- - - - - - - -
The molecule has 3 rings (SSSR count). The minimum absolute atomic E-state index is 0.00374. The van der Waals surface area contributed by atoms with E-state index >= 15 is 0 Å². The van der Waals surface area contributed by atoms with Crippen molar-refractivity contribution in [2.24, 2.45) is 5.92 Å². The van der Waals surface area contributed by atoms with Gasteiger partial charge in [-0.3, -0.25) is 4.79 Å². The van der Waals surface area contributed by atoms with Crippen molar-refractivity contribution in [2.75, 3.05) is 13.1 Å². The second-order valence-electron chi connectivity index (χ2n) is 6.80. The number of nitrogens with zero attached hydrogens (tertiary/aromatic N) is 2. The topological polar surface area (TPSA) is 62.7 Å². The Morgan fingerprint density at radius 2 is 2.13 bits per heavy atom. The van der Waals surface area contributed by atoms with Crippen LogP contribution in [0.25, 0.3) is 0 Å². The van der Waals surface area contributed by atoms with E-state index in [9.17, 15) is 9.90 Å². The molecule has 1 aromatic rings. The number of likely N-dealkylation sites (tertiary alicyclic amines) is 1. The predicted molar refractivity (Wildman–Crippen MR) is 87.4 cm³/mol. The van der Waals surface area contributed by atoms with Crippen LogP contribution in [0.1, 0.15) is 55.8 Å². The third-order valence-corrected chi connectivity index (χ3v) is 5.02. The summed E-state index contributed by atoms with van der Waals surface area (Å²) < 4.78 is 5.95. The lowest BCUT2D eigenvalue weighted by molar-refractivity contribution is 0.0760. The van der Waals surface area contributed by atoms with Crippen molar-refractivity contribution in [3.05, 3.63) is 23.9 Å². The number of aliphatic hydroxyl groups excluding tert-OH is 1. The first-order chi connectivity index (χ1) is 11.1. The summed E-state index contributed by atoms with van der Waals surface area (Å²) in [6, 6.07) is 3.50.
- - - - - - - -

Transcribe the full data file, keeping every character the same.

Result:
The molecule has 3 rings (SSSR count). The minimum absolute atomic E-state index is 0.00374. The van der Waals surface area contributed by atoms with E-state index >= 15 is 0 Å². The van der Waals surface area contributed by atoms with Crippen molar-refractivity contribution in [2.24, 2.45) is 5.92 Å². The van der Waals surface area contributed by atoms with Gasteiger partial charge in [-0.3, -0.25) is 4.79 Å². The van der Waals surface area contributed by atoms with Crippen molar-refractivity contribution in [2.75, 3.05) is 13.1 Å². The second-order valence-electron chi connectivity index (χ2n) is 6.80. The number of nitrogens with zero attached hydrogens (tertiary/aromatic N) is 2. The topological polar surface area (TPSA) is 62.7 Å². The Morgan fingerprint density at radius 2 is 2.13 bits per heavy atom. The van der Waals surface area contributed by atoms with Crippen LogP contribution in [0.25, 0.3) is 0 Å². The van der Waals surface area contributed by atoms with E-state index in [9.17, 15) is 9.90 Å². The molecule has 1 aromatic rings. The number of likely N-dealkylation sites (tertiary alicyclic amines) is 1. The predicted molar refractivity (Wildman–Crippen MR) is 87.4 cm³/mol. The van der Waals surface area contributed by atoms with Crippen LogP contribution in [0.1, 0.15) is 55.8 Å². The third-order valence-corrected chi connectivity index (χ3v) is 5.02. The summed E-state index contributed by atoms with van der Waals surface area (Å²) < 4.78 is 5.95. The lowest BCUT2D eigenvalue weighted by molar-refractivity contribution is 0.0760. The van der Waals surface area contributed by atoms with Crippen molar-refractivity contribution in [3.05, 3.63) is 23.9 Å². The number of aliphatic hydroxyl groups excluding tert-OH is 1. The first-order chi connectivity index (χ1) is 11.1. The summed E-state index contributed by atoms with van der Waals surface area (Å²) in [6, 6.07) is 3.50.